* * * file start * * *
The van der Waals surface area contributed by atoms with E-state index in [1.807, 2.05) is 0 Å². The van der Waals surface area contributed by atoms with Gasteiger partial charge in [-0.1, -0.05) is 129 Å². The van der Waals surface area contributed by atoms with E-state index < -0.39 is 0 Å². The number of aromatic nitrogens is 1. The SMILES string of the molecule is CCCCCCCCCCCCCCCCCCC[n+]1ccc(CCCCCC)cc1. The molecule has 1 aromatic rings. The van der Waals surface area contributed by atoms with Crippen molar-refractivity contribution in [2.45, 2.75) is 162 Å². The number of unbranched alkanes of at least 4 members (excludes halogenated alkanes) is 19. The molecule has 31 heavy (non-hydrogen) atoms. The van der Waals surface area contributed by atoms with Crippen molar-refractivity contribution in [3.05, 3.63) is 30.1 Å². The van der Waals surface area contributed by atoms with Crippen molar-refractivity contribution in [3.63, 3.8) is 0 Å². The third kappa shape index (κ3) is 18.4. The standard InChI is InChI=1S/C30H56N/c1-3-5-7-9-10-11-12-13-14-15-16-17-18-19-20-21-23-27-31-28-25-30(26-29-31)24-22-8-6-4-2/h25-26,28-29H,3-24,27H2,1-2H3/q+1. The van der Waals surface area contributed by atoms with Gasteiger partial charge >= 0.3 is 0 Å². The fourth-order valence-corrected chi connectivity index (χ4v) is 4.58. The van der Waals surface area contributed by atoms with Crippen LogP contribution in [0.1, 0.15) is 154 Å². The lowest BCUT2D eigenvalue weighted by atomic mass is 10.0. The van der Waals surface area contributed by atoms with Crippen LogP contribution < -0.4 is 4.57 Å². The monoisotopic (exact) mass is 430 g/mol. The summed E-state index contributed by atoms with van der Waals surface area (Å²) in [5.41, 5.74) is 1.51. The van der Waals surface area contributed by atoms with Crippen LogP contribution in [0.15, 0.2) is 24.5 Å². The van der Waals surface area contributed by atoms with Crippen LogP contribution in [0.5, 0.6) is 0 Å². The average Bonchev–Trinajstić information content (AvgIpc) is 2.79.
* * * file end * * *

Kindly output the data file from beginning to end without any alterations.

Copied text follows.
The van der Waals surface area contributed by atoms with E-state index in [1.807, 2.05) is 0 Å². The van der Waals surface area contributed by atoms with Gasteiger partial charge in [-0.1, -0.05) is 129 Å². The van der Waals surface area contributed by atoms with E-state index < -0.39 is 0 Å². The number of aromatic nitrogens is 1. The SMILES string of the molecule is CCCCCCCCCCCCCCCCCCC[n+]1ccc(CCCCCC)cc1. The molecule has 1 aromatic rings. The van der Waals surface area contributed by atoms with Crippen molar-refractivity contribution in [2.45, 2.75) is 162 Å². The number of unbranched alkanes of at least 4 members (excludes halogenated alkanes) is 19. The molecule has 31 heavy (non-hydrogen) atoms. The van der Waals surface area contributed by atoms with Crippen molar-refractivity contribution in [3.05, 3.63) is 30.1 Å². The van der Waals surface area contributed by atoms with Crippen molar-refractivity contribution in [3.63, 3.8) is 0 Å². The third kappa shape index (κ3) is 18.4. The standard InChI is InChI=1S/C30H56N/c1-3-5-7-9-10-11-12-13-14-15-16-17-18-19-20-21-23-27-31-28-25-30(26-29-31)24-22-8-6-4-2/h25-26,28-29H,3-24,27H2,1-2H3/q+1. The van der Waals surface area contributed by atoms with Gasteiger partial charge >= 0.3 is 0 Å². The fourth-order valence-corrected chi connectivity index (χ4v) is 4.58. The van der Waals surface area contributed by atoms with Crippen LogP contribution in [0.1, 0.15) is 154 Å². The lowest BCUT2D eigenvalue weighted by atomic mass is 10.0. The van der Waals surface area contributed by atoms with Crippen LogP contribution < -0.4 is 4.57 Å². The monoisotopic (exact) mass is 430 g/mol. The summed E-state index contributed by atoms with van der Waals surface area (Å²) in [5.41, 5.74) is 1.51. The van der Waals surface area contributed by atoms with Crippen LogP contribution in [0.15, 0.2) is 24.5 Å². The van der Waals surface area contributed by atoms with Crippen LogP contribution in [0.5, 0.6) is 0 Å². The average Bonchev–Trinajstić information content (AvgIpc) is 2.79.